MIAMI — The Transportation Security Administration (TSA) agreed this week to review its medical guidelines for applicants with compromised immune systems, including people with HIV. The agreement is part of a settlement between the TSA and the American Civil Liberties Union and the ACLU of Florida. In August 2009, the ACLU filed an administrative complaint on behalf of an Air Force veteran who was refused a job as a transportation security officer (TSO) with the TSA because he is HIV-positive.
"Not only does this discrimination perpetuate misconceived notions about people with HIV, it could create situations where HIV-positive people are forced to hide their status in order to keep their job or seek employment," said Michael Lamarre, who was refused a job after he disclosed his HIV status for a physical. Lamarre had otherwise passed a lengthy interview and screening process. "If a person feels they could be the target of discrimination, he may avoid getting tested and never know his true HIV status, or could delay much-needed life-saving treatment."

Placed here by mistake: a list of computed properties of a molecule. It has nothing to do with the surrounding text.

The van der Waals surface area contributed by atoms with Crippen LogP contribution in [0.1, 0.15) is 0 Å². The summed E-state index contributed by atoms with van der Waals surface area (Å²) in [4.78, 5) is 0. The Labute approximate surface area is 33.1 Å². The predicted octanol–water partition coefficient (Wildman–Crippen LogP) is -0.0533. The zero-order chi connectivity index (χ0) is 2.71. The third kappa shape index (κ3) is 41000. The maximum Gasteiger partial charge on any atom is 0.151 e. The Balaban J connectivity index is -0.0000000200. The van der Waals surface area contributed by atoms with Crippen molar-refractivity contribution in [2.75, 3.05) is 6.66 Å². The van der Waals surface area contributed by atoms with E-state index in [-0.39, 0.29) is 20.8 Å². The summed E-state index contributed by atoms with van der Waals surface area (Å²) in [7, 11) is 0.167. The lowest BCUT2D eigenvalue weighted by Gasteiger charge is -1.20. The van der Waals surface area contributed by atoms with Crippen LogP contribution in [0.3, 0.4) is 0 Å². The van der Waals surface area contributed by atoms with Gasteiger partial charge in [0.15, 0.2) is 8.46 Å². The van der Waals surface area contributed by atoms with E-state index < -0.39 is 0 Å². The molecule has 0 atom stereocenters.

When Lamarre applied for the job in 2008, he was told he was rejected because his HIV status made him more susceptible to infections like colds and viruses, and that it was for his own protection. The TSA based its denial on Lamarre's T-Cell count and the medication he was taking, despite assurances to the TSA from his treating physician that he was perfectly capable of performing the job.
Lamarre, an Air Force veteran who also previously worked for the National Security Agency, has never had any of the medical conditions associated with AIDS, and has been able to control his HIV through medication. There was no doubt that Lamarre, who annually rides in a two-day, 165 mile bike ride for charity and has always held a steady job, was healthy enough to perform the duties of a TSO.
"We are hopeful that TSA's willingness to settle this case, and its agreement to review its medical guidelines, is an indication that in the future the agency will employ practices that reflect what the medical community has known for years — people with HIV are fully capable of doing their job and can live active and healthy lives," said Randall Marshall, legal director of the ACLU of Florida. "All employers, especially our federal agencies, should have policies to ensure that no one is denied the right to earn a living because of their HIV status."
"It's frustrating that people continue to face discrimination based on misguided ideas of what it means to live with HIV," said Rose Saxe, senior staff attorney with the ACLU AIDS Project. "We are glad that the TSA will be re-assessing its medical guidelines."
For more information on this case, please visit: www.aclu.org/hiv-aids/tsa-hiv-discrimination-case-profile